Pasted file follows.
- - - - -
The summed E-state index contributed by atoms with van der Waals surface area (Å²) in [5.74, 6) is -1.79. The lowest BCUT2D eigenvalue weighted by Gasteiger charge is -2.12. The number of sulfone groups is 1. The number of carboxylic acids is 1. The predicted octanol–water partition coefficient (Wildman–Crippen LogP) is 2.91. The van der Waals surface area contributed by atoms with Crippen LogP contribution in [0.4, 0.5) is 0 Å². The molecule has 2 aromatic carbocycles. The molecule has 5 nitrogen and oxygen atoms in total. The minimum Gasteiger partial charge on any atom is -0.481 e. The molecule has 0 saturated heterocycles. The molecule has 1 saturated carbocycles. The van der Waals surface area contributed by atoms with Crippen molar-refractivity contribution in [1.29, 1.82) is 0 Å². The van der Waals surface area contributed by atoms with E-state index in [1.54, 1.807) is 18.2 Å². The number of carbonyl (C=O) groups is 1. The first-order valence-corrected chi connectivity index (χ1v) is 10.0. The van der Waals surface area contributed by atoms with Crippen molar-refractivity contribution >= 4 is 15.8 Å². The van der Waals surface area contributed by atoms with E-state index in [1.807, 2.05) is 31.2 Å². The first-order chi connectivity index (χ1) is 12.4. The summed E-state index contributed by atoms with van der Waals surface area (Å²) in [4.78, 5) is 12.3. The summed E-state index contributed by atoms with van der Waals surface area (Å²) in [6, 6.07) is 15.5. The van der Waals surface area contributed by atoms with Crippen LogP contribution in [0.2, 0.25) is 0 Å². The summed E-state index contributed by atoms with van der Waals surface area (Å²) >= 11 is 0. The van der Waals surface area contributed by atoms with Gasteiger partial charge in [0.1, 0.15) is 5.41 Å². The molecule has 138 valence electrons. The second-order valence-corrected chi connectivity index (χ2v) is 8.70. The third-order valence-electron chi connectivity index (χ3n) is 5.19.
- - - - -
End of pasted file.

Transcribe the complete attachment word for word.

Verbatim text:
The summed E-state index contributed by atoms with van der Waals surface area (Å²) in [5.74, 6) is -1.79. The lowest BCUT2D eigenvalue weighted by Gasteiger charge is -2.12. The number of sulfone groups is 1. The number of carboxylic acids is 1. The predicted octanol–water partition coefficient (Wildman–Crippen LogP) is 2.91. The van der Waals surface area contributed by atoms with Crippen LogP contribution in [0.4, 0.5) is 0 Å². The molecule has 2 aromatic carbocycles. The molecule has 5 nitrogen and oxygen atoms in total. The minimum Gasteiger partial charge on any atom is -0.481 e. The molecule has 0 saturated heterocycles. The molecule has 1 saturated carbocycles. The van der Waals surface area contributed by atoms with Crippen molar-refractivity contribution in [1.29, 1.82) is 0 Å². The van der Waals surface area contributed by atoms with E-state index in [1.54, 1.807) is 18.2 Å². The number of carbonyl (C=O) groups is 1. The first-order valence-corrected chi connectivity index (χ1v) is 10.0. The van der Waals surface area contributed by atoms with Crippen molar-refractivity contribution >= 4 is 15.8 Å². The van der Waals surface area contributed by atoms with E-state index in [1.807, 2.05) is 31.2 Å². The first-order chi connectivity index (χ1) is 12.4. The summed E-state index contributed by atoms with van der Waals surface area (Å²) in [4.78, 5) is 12.3. The summed E-state index contributed by atoms with van der Waals surface area (Å²) in [6, 6.07) is 15.5. The van der Waals surface area contributed by atoms with Crippen LogP contribution in [0.2, 0.25) is 0 Å². The summed E-state index contributed by atoms with van der Waals surface area (Å²) >= 11 is 0. The van der Waals surface area contributed by atoms with Gasteiger partial charge in [0.1, 0.15) is 5.41 Å². The molecule has 138 valence electrons. The second-order valence-corrected chi connectivity index (χ2v) is 8.70. The third-order valence-electron chi connectivity index (χ3n) is 5.19.